Many toys reflect the times in which they were popular and in the 1950s, atomic toys were just that. The ushering in of the computer age saw the creation of Simon, a light up memory game, the Atari 2600 game console, and the Nintendo Game Boy. In the 1950s, however, technology was geared toward the newly discovered atomic energy and nuclear bomb testing—and toys followed suit.
The first nuclear test took place on July 16, 1945 in White Sands, New Mexico, sixty five miles northwest of Las Vegas. People were unaware of the dangers of radiation and actually rushed to Las Vegas to party and watch the mushroom clouds. No one in the vicinity was evacuated, and soldiers were watching from nearby. After this, the public couldn’t get enough of everything “atomic” and the fad was on.
Some of the toys made during this time reflected the naivety about radiation. According to orau.org, one of the first toys was the Porter Atomic Energy Kit that came with two glass vials: one with uranium ore and the other with a “uranium chemical”. It also included a radioactive detection screen and a brochure, The Story of Atomic Energy, as well as a spinthariscope, a device which shows the occurrence of alpha particles by flashes on a fluorescent screen.
The American Basic Science Club offered the Atomic Energy Lab from 1957 until 1973 and it included a spinthariscope, a cloud chamber, a radioactive detection screen, an electroscope, and radium and uranium ore.
In 1950, The Gilbert Hall of Science produced a U-238 Atomic Energy Lab complete with “four types of uranium ore, a beta-alpha source, a pure beta source, a gamma source, a spinthariscope, a cloud chamber with its own short-lived alpha source, an electroscope, a Geiger counter, a manual, a comic book, Dagwood Splits the Atom [yes, that’s Blondie’s husband], and a government manual titled Prospecting for Uranium.” It sold for fifty dollars—comparable to five hundred dollars today. Owners got a special coupon to order more of the radioactive substances due to the possible short life of the materials. Seen on A.C. Gilbert Heritage Society, the ad for the toy states it is “Completely Safe And Harmless!”
Moving down to less dangerous toys, in 1955, an Atomic Geiger Counter was manufactured by Bell Products and sold with a mining license, claim stake, prospectus, and registration card, but it only detected items made of iron.
Tin toy guns with a futuristic design were made in Japan in the late 1950s to early 1960s and marketed with such names as the Atomic Disintegrator and the Buck Rogers Atomic Pistol. They often used caps and had a transparent window which showed sparks when one pulled the trigger.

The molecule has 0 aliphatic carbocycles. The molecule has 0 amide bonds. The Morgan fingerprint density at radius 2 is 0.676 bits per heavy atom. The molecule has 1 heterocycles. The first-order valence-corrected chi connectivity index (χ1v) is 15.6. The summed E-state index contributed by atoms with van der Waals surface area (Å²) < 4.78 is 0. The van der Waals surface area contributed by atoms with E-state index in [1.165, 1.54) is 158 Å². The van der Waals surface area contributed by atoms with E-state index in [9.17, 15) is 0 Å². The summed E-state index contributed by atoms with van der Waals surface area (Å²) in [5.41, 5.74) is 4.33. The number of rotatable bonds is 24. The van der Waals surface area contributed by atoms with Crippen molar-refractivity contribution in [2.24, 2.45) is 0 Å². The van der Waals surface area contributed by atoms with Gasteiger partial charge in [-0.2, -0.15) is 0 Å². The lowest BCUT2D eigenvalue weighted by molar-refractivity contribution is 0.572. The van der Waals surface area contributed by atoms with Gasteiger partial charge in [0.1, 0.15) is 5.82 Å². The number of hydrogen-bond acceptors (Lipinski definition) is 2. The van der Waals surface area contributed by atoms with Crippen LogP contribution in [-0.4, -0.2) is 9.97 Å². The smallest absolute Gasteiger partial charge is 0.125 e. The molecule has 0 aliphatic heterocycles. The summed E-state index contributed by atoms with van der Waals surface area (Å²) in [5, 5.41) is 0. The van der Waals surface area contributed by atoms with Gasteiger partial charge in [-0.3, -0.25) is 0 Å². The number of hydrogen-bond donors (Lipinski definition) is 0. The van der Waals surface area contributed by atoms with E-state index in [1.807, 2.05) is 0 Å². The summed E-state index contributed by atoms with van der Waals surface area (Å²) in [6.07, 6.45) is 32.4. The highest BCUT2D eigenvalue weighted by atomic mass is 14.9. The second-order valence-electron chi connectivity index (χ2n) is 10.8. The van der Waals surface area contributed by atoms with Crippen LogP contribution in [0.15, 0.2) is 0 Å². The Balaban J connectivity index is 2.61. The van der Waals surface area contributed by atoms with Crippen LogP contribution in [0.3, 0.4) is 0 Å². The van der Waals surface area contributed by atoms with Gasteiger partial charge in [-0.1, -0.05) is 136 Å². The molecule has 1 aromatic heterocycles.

Games got into the act with the Nuclear War card game which was described as a “comical cataclysmic card game of global destruction”. The goal was to have your country be the last one standing after the big one hit.
In the board game category, oaru.org tells about the Uranium board game created by Saalfield Publishing in Akron, Ohio. In this game, the first person to discover uranium and make it to the Claim Office wins. BoardGameGeek shows Uranium Rush, invented by Gardner Games which was chosen as one of the outstanding toys for 1955. It was electric and allowed the players to test if their mine claim was any good. A small round tube with wires coming out the top called a “Geiger counter” touched the tip of a small metal circle around the mine and if it buzzed and lit up your mine was good.
Comic books were extremely popular in the 1950s and 1960s so comic book publishers came up with Atomic Mouse who took U-235 pills to gain super strength. In 1955, Atomic Rabbit ate carrots grown in uranium soil for his superpowers. Inside the Atom was an educational comic book that touted nuclear power.
In the 1962 Sears Christmas catalog there was even a doll house that featured a fallout shelter.
In 1959, Revell sold a very detailed Westinghouse Atomic Power Plant model kit which included a nuclear reactor vessel, circulating pumps, steam generators, power lines, and towers with an electrical substation and much more. A small booklet, A New World of Atomic Power, by Dr. William E. Shoupp of Westinghouse was also included. This item is sometimes for sale on Ebay.
Gradually, the government realized that the effects of nuclear fallout could cause cancer, and, in 1962, above ground testing was discontinued but underground testing went on until 1992. Studies done in 1990 showed nuclear fallout drifted in the wind and affected the states of Nevada, Idaho, Utah, Arizona, Oregon, and Washington, and cancer rates rose sharply from 1950 to 1980.
The soldiers who were present at the tests have had an increased mortality rate from leukemia, nasal cancer, and prostate cancer. The National Association of Atomic Veterans was founded in the 1990s to help with recognition of the health concerns of the atomic veterans and to assist those who have fallen ill because of radiation. The NAAV points out that what many people don’t realize is that people didn’t have to be exposed to the radiation to be affected by it. Radiation settled in the grass, and, when cows ate the tainted grass, it passed into their milk and was delivered to the person who drank the milk. The poison collected in the thyroid glands and the chance of thyroid cancer dramatically rose. The National Association of Atomic Veterans is a non-profit organization and survives due to volunteering and donations.